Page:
Sunday, January 06, 2008

Mother Tongue Peace

A friend tells me it is odd that I express myself fluently in Chinese – I sound the part – yet I am unable to read hanzi. I am visually analphabetical.

Babies lose the ability to distinguish sounds that aren’t in their native language somewhere between 6-12 months. This means that adults learning a new language can’t even hear the sounds that aren’t in their language.

After 18 months in China, I holiday in Canada (Toronto.) I am walking around the Kensington market with my friend Julie. It is a disturbing experience to hear everybody else’s conversation. My ears pick up any and all wisp of spoken conversation. My brain processes the information as if it were intended for me. I am bombarded with words.

Counting back a year from this experience, I was walking the busy streets of Guangzhou (China) having a perfectly coherent conversation with Julie uninterrupted by the surrounding noise. Guangzhou is deafening. Noise inferno. In Guangzhou conversation flows in Cantonese (I still do not speak more than a few words), or else in Mandarin (at that time I had a survival Mandarin vocabulary level.) A square metre can hold dozens of independent conversations, what with Guangzhou being an overpopulated city. Yet their words meant noise to me.

I now understand street Mandarin and I naturally block it out of my brain. Hearing French in the crowd I freeze and look over to where the voice comes from. If I hear French-Quebecois I almost break into a fit of laughter from sheer joy. The familiar sound rides straight home.
When I feel close to someone, like my tango dance partner for example, or my friend Tana, I tend to express myself in French-Quebecois (my mother tongue). Roger once spoke to me in German. Another friend spoke to me in Portuguese, and recently, Monica sent me a text-message in Dutch. It gets confusing because all of us communicate in English. All but one of us speaks English as a second language. (Or third).

When I get emotional I cry out in French-Quebecois. When I am pissed off and tell the hazardous drivers off, I yell out in French-Quebecois. I am writing this text in English. (My usual language of communication).

It is odd how a person attaches such emotional attraction to the mother tongue. Science says a new born recognizes his/her mother by the scent. Yet what attracts us to strangers in a crowd is the mother tongue, not the mother smell. (In all fairness, scent attracts. However in a crowd, personal odors mix as soup, yet a word in your mother tongue rings a sharp blade.) The same friend who found it odd I spoke Chinese yet could not read it suggested that scent, in regards to the infant-mother link, could be considered as a form of language. Yes Paula, scent is a form of language if by it, communication means language. And so is texture if communication includes information using sensual channels. Thus “language” ethnology meaning “the tongue” could be an extension of tasting sounds, assessing its texture which would be the equivalent of timbre in sound.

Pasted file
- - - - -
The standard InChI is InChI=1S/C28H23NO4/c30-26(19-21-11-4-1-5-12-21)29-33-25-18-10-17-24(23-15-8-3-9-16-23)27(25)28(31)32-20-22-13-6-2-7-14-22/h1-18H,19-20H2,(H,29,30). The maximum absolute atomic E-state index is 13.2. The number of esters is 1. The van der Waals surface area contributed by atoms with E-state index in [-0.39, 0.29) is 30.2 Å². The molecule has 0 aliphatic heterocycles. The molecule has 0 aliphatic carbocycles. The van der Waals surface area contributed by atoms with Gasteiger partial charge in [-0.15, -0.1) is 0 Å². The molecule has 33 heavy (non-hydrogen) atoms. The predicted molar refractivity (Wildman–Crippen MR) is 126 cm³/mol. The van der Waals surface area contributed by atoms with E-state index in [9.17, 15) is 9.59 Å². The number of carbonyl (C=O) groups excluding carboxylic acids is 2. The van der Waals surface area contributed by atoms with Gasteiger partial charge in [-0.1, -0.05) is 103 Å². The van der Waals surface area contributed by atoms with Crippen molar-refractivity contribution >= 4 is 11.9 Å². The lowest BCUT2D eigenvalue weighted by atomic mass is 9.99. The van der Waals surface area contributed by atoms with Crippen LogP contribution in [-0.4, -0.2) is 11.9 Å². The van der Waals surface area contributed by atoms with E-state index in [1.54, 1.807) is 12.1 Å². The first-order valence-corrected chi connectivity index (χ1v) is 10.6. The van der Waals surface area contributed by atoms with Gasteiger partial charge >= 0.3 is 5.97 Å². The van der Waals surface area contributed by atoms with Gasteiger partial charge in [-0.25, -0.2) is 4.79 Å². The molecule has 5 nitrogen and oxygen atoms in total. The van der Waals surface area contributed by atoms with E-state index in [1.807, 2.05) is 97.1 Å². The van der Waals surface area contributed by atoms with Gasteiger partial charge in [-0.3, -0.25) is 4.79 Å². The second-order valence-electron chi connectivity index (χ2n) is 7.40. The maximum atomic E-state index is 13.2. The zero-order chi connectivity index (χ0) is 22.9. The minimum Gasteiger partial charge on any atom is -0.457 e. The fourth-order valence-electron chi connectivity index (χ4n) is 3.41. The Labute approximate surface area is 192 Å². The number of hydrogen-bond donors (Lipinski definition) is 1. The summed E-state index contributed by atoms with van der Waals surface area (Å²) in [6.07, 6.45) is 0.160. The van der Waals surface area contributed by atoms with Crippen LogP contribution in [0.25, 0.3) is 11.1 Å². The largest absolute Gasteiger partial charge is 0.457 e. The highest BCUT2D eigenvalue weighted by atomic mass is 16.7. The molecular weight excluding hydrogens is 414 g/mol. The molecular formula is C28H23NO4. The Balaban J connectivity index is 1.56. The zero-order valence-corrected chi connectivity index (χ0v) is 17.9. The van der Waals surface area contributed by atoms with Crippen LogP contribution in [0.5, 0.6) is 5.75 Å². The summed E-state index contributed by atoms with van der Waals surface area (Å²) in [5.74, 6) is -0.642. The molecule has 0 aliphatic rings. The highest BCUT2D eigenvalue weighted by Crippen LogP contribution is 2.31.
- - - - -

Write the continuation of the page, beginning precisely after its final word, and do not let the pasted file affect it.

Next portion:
It works in French (langage=langue), it works in English (mother tongue), in Chinese we talk about “mouth voice” (kou yu). Have you ever seen a cat freaked out, with the mouth open? Cats assess danger by tasting it taking in mouthful of air.

I am here coming at the eccentric suggestion that perhaps it is not a universal language we need to all feel at peace (my respect to Esperanto, and the Babel tower), but an internationally recognizable timber. We should clip on when traveling abroad some sort of sound device akin to the mosquito-repellent-buzz except ours would emit a universal human familiar buzz.
Until the better days of Star-Trek science, I will have to content myself with getting the best bargains without bargaining, at my local wholesale market, on behalf of my local Chinese accent. While I will forever remember the day a Chinese (I live in Beijing) clerk at the bicycle parking lot greeted me with a “bonjour”. How did he know I was a francophone? But I did keep that happy grin and the peaceful feeling in my heart all 24 hours of that day.

I forgot to say this: familiar noise, aka undesrtood words, are bloked from our brain so we can focus on our own conversation and thoughts. We need not block foreign tongues becuse they are noise to us. Therefore, we block the familiar, though it is a temporary blokage. The habit can be undone. What does it mean? Where does this lead to?

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